Island at junction of West End Boulevard & Reynolda Road
Noncontributing: Located in the center of a landscaped traffic island at the edge of the West End, this memorial marker to Daniel Boone consists of a bronze plaque on a large, vertical, granite arrowhead. The plaque includes a low relief sculpture of Boone, a map of the Boone Trail Highway, and the inscription, “In memory of trail maker hunter and pioneer Daniel Boone who hunted, fished, and fought in the streams and forests of this and adjoining counties during the middle of the 18th Century”. The plaque also states that the monument was erected by the Boone Trail Highway Association, with the committee consisting of P.H. Hanes, E.T. Mickey, T.B. Finley, J.H. Rich, W.A. Blair, O.B. Eaton, and R.S. Galloway.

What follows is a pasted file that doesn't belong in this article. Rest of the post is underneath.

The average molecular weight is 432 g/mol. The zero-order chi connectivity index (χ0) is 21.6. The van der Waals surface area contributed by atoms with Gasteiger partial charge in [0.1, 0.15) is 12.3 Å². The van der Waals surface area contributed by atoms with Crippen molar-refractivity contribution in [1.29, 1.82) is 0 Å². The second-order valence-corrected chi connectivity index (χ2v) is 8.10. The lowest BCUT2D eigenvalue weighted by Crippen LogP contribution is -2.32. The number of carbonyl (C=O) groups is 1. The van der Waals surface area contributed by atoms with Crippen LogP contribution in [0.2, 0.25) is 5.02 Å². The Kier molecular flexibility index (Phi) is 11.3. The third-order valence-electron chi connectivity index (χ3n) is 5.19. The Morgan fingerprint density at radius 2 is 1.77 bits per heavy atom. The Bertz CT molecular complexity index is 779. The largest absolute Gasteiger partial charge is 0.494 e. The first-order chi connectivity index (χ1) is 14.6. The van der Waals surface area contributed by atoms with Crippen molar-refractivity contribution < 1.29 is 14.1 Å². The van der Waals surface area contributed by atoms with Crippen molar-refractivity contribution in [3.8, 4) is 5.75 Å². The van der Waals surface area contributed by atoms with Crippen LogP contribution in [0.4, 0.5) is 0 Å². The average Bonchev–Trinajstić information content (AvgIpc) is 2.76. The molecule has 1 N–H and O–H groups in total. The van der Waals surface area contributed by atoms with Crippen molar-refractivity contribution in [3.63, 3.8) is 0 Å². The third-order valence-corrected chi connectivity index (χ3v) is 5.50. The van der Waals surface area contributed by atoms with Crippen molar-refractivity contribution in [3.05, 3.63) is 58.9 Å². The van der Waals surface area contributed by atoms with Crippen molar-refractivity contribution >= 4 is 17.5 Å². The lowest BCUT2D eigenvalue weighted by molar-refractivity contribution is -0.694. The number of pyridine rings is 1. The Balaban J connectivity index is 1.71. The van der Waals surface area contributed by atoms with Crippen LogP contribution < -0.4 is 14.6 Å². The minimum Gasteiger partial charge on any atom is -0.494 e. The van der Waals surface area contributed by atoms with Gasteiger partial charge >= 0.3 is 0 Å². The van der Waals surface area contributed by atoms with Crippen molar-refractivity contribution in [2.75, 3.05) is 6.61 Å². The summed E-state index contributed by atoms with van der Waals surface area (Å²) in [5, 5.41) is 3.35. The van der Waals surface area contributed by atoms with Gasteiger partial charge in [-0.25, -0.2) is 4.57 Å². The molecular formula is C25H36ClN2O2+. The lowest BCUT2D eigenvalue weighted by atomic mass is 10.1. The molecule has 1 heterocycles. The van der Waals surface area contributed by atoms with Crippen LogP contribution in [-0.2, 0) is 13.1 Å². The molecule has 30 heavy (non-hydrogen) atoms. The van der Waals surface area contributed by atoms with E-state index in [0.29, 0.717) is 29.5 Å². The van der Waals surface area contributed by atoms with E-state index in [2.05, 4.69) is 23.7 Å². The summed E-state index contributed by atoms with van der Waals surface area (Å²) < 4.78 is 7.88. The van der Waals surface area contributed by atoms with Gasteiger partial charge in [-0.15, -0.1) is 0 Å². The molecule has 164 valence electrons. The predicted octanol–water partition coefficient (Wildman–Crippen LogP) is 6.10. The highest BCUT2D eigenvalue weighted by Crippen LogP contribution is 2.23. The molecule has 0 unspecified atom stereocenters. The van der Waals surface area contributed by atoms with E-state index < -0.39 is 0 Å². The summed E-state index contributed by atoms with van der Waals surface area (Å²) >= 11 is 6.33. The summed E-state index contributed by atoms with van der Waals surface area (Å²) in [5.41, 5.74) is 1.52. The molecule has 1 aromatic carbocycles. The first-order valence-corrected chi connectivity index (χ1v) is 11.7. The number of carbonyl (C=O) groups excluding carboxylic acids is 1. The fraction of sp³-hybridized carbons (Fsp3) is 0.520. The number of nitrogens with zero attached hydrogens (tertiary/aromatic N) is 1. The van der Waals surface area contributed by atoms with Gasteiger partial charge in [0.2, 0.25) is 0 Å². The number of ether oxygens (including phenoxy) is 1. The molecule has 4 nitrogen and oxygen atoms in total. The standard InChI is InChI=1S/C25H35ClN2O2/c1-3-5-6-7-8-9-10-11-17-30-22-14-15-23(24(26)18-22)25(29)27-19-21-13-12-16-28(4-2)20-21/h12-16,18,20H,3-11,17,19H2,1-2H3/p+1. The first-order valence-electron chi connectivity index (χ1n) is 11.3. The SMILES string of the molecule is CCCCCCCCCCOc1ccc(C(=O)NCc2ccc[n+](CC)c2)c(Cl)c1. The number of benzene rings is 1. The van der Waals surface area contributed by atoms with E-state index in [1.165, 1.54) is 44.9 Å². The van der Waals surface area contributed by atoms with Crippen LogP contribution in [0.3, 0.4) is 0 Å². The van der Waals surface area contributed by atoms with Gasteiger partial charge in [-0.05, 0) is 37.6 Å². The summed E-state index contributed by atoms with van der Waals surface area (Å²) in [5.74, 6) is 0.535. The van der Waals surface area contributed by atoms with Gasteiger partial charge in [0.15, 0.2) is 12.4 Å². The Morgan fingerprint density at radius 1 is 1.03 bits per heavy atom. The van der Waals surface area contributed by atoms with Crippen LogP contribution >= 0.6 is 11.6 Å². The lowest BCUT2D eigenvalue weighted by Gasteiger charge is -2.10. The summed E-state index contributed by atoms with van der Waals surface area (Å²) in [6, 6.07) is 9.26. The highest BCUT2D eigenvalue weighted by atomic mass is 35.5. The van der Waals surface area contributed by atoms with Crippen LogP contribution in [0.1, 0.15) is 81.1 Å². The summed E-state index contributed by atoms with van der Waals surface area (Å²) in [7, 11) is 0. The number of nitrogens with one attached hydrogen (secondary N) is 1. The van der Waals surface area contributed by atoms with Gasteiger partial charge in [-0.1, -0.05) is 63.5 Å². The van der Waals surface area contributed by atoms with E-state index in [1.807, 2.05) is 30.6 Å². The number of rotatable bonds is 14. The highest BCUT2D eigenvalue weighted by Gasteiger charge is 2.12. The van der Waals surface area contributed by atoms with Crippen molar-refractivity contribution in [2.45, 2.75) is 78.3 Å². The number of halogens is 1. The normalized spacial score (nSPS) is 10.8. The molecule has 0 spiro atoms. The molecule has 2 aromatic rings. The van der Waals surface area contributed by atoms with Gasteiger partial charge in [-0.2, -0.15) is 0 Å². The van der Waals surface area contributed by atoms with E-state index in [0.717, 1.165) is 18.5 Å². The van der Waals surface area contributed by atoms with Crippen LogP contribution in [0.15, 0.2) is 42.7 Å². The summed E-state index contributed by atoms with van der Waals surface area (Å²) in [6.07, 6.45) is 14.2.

[source] Between 1913 and 1938, Joseph Hampton Rich, a resident of Mocksville, NC took it upon himself to keep the memory of Daniel Boone and his travels alive. He did this by placing 358 metal tablets between Virginia Beach, Virginia and San Francisco, California. Although many of the tablets are associated with locations visited by Boone, many were simply placed wherever Mr. Rich could collect the necessary donations from communities to erect a monument. He established the Boone Trail Highway Association to further his project. From the mid-1920s to the mid-1930s, the Association published a newsletter which detailed the efforts to install new monuments.
Supposedly, the tablets were (at least partially) constructed from metal salvaged from the battleship USS Maine, which was sunk during the Spanish–American War in 1898. Typically, the tablets were located near schools, government buildings, or along old highway routes. Over the years, many of the markers have been lost to highway construction and general urban sprawl.